This month is LGBTQ History Month and to honor it The Municipal Art Society (MAS) of New York featured a panel about historic sites associated with the lesbian, gay, bisexual, and transgender rights movement at this week's MAS Summit in New York City. Every year, the conference explores how present-day issues can be informed and challenged by historical advocacy. On Tuesday the ninth annual program featured a lecture led by the co-director of the NYC LGBT Historic Sites Project, Ken Lustbader, who, in his own words, is trying to put LGBT history on the map by “looking at it through a rainbow lens.” Next year marks the 50th anniversary of the 1969 Stonewall Riots, a police raid at the Stonewall Inn gay bar in New York's Greenwich Village. Lustbader recalled that the riot wasn’t the first at the Christopher Street institution, but one that is especially remembered for the days-long protest where patrons were inspired to fight back, forever marking the N.Y.C. neighborhood as the unofficial cradle of the LGBT rights movement. Stonewall Inn is just one of the places the NYC LGBT Historic Sites Project documents in its interactive map of historic and cultural sites associated with the community in all five boroughs. From the Angel of the Waters statue atop the Bethesda Fountain—an 1860s masterpiece by lesbian sculptor Emma Stebbins and the earliest public artwork by a woman in New York City—to Carnegie Hall—the venue famous for hosting countless performances and works by LGBT artists—the list of historic sites reaches way beyond bars and clubs. Continuously being added to, the network of hundreds of locations illustrates the richness of the movement’s history and its influence in the United States. Covering sites dating from the city’s founding in the 17th century to the year 2000, it currently lists 5 locations in Staten Island, 12 in Queens, 123 in Manhattan, 8 in Brooklyn, and 4 in The Bronx. The 150 pins presently live on the map can be filtered by cultural significance, neighborhood, era, and LGBT category. The organization also offers themed tours that rotate throughout the year, including ones on Jewish New York, Transgender History, and The AIDS Crisis. Many of the movement’s historic sites were unappreciated and a vast majority remain completely unknown. Landmarking LGBT sites comes with its own set of unique challenges. When a potential landmark cannot be evaluated on architectural grounds alone, a site's social history can be difficult to establish because of a lack of proper documentation of LGBT sites. According to Lustbader, there’s historically been almost no record of various sites keeping because of stigma and fear of exposure. There’s another caveat: proving identity and gender can be difficult for LGBT people. Today, there are now 17 LGBT-related sites of the more than 93,000 listed on the National Register of Historic Places. Lustbader and fellow project directors Andrew S. Dolkart and Jay Shockley confronted these challenges with 25 years of LGBT-specific research conducted by historic preservation professionals and numerous outreach events and crowdsourcing opportunities to develop a step-by-step guide to evaluate state and national LGBT register listings. The guide and all of their research can be accessed in the Historic Context Statement for LGBT History in New York. Discover hundreds of places that represent NYC’s LGBT past on nyclgbtsites.org. Each site contains descriptive historical accounts, contemporary and archival photographs, related ephemera, and multimedia presentations. Happy cruising!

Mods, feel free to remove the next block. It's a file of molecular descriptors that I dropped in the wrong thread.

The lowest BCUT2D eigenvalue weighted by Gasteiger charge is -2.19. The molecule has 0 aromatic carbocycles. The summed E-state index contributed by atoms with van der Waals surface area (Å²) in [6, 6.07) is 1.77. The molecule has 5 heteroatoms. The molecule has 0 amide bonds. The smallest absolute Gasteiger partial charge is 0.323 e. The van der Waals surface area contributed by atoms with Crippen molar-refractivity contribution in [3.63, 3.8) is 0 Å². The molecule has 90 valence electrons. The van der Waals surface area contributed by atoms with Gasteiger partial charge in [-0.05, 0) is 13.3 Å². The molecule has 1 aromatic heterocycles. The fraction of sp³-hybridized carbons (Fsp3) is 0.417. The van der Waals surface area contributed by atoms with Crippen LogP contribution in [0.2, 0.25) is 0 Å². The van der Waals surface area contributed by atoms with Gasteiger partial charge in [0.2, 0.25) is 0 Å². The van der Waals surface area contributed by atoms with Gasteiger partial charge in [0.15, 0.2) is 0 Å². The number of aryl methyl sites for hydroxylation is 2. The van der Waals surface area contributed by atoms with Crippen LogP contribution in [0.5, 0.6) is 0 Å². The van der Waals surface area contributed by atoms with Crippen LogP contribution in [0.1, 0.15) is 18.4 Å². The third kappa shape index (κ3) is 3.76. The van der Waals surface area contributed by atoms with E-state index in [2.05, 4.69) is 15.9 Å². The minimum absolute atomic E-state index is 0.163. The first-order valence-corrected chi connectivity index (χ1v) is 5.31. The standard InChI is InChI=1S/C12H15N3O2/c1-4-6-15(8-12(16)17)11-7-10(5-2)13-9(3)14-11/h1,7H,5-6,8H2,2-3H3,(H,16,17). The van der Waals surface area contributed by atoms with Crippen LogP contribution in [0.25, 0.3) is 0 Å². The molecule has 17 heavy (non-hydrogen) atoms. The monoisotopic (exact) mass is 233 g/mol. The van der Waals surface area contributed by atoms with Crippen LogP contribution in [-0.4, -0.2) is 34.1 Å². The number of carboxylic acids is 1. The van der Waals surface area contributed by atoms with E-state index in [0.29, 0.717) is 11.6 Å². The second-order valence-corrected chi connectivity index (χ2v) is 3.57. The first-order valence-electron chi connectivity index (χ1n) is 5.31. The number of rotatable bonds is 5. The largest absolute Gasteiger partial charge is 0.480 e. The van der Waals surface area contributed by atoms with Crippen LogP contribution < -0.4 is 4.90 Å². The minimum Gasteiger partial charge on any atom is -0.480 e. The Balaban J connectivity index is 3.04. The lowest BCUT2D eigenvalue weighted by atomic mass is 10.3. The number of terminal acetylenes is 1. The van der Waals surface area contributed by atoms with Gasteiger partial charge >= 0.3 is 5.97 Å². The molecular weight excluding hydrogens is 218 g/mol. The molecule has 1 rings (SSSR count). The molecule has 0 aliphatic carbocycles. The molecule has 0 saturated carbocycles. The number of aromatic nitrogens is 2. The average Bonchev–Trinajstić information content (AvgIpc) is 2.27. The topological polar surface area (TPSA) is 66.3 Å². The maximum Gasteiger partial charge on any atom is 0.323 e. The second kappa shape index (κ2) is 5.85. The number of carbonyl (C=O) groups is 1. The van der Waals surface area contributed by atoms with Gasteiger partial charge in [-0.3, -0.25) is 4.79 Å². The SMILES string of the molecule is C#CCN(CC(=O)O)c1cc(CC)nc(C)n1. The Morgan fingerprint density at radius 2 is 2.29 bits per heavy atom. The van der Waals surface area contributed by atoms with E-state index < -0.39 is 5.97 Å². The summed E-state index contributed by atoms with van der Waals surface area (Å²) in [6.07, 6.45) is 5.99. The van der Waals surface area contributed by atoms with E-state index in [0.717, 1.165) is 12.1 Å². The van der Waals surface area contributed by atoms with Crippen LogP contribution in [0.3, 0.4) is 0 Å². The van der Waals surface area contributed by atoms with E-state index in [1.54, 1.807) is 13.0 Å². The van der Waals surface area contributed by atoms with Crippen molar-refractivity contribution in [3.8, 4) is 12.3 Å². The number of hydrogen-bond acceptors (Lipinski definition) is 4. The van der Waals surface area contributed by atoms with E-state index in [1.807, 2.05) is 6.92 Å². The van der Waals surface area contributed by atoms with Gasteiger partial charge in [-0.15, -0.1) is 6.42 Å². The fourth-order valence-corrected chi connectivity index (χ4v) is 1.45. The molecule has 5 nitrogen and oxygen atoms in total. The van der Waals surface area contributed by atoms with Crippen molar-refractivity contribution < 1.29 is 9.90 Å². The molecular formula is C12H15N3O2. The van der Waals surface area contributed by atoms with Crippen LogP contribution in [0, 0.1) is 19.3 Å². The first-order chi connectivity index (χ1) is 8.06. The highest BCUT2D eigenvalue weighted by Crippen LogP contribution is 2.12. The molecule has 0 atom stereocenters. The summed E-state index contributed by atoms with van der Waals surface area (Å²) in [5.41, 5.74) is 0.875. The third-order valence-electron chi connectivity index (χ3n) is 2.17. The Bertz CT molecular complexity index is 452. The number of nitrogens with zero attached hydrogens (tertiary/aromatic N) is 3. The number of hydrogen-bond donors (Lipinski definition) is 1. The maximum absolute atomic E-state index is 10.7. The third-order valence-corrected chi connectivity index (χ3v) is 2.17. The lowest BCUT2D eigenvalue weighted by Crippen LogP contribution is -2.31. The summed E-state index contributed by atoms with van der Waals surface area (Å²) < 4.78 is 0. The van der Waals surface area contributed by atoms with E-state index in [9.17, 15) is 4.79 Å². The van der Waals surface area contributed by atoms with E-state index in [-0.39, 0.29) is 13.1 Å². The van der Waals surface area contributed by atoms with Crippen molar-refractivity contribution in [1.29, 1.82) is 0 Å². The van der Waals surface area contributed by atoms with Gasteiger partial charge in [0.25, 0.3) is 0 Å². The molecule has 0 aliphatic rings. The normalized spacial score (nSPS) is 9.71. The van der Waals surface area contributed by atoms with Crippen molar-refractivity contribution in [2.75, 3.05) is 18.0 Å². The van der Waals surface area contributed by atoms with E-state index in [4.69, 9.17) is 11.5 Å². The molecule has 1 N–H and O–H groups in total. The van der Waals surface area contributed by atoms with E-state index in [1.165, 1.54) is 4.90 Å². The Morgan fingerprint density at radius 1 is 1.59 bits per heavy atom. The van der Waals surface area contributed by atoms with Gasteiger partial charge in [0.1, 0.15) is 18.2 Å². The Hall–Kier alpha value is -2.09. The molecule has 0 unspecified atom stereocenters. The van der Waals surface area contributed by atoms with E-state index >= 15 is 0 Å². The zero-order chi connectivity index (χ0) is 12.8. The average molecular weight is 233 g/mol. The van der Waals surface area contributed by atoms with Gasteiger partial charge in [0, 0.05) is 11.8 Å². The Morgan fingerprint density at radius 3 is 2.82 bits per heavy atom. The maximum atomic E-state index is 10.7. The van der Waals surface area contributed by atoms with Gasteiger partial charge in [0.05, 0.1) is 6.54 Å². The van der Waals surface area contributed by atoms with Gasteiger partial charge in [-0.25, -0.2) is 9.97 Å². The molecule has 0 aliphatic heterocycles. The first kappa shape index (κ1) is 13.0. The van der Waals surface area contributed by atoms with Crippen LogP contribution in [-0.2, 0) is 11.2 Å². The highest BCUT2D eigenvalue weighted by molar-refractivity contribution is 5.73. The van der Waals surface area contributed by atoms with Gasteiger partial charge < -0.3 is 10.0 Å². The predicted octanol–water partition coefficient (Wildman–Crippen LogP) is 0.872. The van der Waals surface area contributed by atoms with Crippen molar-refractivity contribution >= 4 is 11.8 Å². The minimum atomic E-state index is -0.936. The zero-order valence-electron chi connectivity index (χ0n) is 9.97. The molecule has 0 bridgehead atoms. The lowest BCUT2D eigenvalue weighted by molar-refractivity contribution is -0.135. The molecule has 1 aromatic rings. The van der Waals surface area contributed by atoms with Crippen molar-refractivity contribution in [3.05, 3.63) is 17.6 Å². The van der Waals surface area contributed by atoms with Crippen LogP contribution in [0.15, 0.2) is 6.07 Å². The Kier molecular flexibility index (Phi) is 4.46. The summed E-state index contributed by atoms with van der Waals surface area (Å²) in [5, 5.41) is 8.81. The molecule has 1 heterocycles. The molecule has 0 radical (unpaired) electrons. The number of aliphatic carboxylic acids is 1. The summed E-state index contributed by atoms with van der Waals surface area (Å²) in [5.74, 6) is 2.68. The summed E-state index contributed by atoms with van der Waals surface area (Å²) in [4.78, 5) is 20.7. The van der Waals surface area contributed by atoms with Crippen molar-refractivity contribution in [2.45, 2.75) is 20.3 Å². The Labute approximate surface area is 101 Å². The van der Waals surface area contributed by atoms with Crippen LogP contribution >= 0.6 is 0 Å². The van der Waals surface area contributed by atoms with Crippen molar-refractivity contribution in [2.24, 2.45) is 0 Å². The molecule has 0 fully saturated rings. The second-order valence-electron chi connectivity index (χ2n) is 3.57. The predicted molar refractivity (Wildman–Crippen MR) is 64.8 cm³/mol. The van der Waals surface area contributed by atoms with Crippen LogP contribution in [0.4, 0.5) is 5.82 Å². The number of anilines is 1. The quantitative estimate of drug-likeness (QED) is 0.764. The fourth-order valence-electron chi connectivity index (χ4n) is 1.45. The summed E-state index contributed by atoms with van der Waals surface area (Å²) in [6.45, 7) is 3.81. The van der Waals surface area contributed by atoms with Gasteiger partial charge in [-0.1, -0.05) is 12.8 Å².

Camilla Deterre, a 27-year-old native New Yorker, has made a name for herself as an in-demand model and highly-regarded designer of restaurants and bars like the new Italian-inspired Tribeca haunt Primo’s. This fall, Deterre adds another profession to her already long list with her first public presentation as an artist at the downtown gallery Larrie. In Absent Without Leave, Deterre investigates the place of childhood and play in the urban environment with a series of seven photographs paired with an imposing sculpture. The photographs document Deterre’s public interventions in which she wraps play structures in white plastic shrink wrap, simultaneously calling attention to them and obscuring them. Ghostly in their appearance, the photographs also act as ghosts themselves—stand-ins for sculptures that inevitably deteriorate or disappear, calling to mind the loss of (and attempts to reclaim) childhood and its unabashed, unselfconscious senses of play and freedom. The lone sculpture physically present in the show, Seesaw, is a constructed version of the play device of the same name, which, according to the New York Times, has been increasingly removed from New York’s playgrounds amid “safety concerns and changing tastes.” Of course with the seesaw’s decline, so too goes one of the most active fixtures of the playground. Found objects like a sullied, stuffed shirt bound with bungee cords and a purple styrofoam seat act as bodily analogs, stand-ins for those we might imagine could’ve once used this nearly archaeological object, presented with layers of concrete, the sedimentation of the street, still clinging to it. This mining of the urban landscape is also a digging down into Deterre’s own past and psyche—each of her wrappings is a performance of trying to engage with her childhood past and the playful sense still within her, done in public so that it may call on all of us to do the same. For Deterre, it is not mere nostalgia latent in the urban landscape. The city and its changes act as a mirror to her own development, both of which are so often linguistically framed as an “evolution,” as growth, as growing up. However, this “maturation” parallels the destruction and denaturing of the city’s playscapes themselves—an urban loss of innocence. Absent Without Leave serves as a reminder of the ways play has been removed from the urban landscape due to creeping commercialism and reactionary safety concerns, and its fundamental importance to making our societies, cities, and selves—no matter our age. Absent Without Leave Larrie 27 Orchard Street, New York, New York Through October 28